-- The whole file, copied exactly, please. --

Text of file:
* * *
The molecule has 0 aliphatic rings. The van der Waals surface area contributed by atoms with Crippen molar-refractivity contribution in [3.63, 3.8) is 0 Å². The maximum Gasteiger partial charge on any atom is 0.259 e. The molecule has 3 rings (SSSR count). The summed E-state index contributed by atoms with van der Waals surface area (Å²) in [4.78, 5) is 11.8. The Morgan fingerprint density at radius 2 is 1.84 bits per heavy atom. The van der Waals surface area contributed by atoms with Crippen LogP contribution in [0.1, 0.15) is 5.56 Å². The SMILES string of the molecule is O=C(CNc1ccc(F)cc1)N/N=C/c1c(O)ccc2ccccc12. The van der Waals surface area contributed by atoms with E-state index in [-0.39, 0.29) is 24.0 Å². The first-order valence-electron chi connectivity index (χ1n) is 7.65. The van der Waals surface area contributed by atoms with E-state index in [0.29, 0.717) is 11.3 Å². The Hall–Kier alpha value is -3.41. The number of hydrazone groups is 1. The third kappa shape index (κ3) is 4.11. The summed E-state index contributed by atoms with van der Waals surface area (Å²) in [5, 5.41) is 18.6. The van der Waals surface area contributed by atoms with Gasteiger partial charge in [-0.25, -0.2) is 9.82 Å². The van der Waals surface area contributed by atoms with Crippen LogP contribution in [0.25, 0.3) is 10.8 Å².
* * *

The molecule has 0 aliphatic rings. The van der Waals surface area contributed by atoms with Crippen molar-refractivity contribution in [3.63, 3.8) is 0 Å². The maximum Gasteiger partial charge on any atom is 0.259 e. The molecule has 3 rings (SSSR count). The summed E-state index contributed by atoms with van der Waals surface area (Å²) in [4.78, 5) is 11.8. The Morgan fingerprint density at radius 2 is 1.84 bits per heavy atom. The van der Waals surface area contributed by atoms with Crippen LogP contribution in [0.1, 0.15) is 5.56 Å². The SMILES string of the molecule is O=C(CNc1ccc(F)cc1)N/N=C/c1c(O)ccc2ccccc12. The van der Waals surface area contributed by atoms with E-state index in [-0.39, 0.29) is 24.0 Å². The first-order valence-electron chi connectivity index (χ1n) is 7.65. The van der Waals surface area contributed by atoms with E-state index in [0.29, 0.717) is 11.3 Å². The Hall–Kier alpha value is -3.41. The number of hydrazone groups is 1. The third kappa shape index (κ3) is 4.11. The summed E-state index contributed by atoms with van der Waals surface area (Å²) in [5, 5.41) is 18.6. The van der Waals surface area contributed by atoms with Gasteiger partial charge in [-0.25, -0.2) is 9.82 Å². The van der Waals surface area contributed by atoms with Crippen LogP contribution in [0.25, 0.3) is 10.8 Å².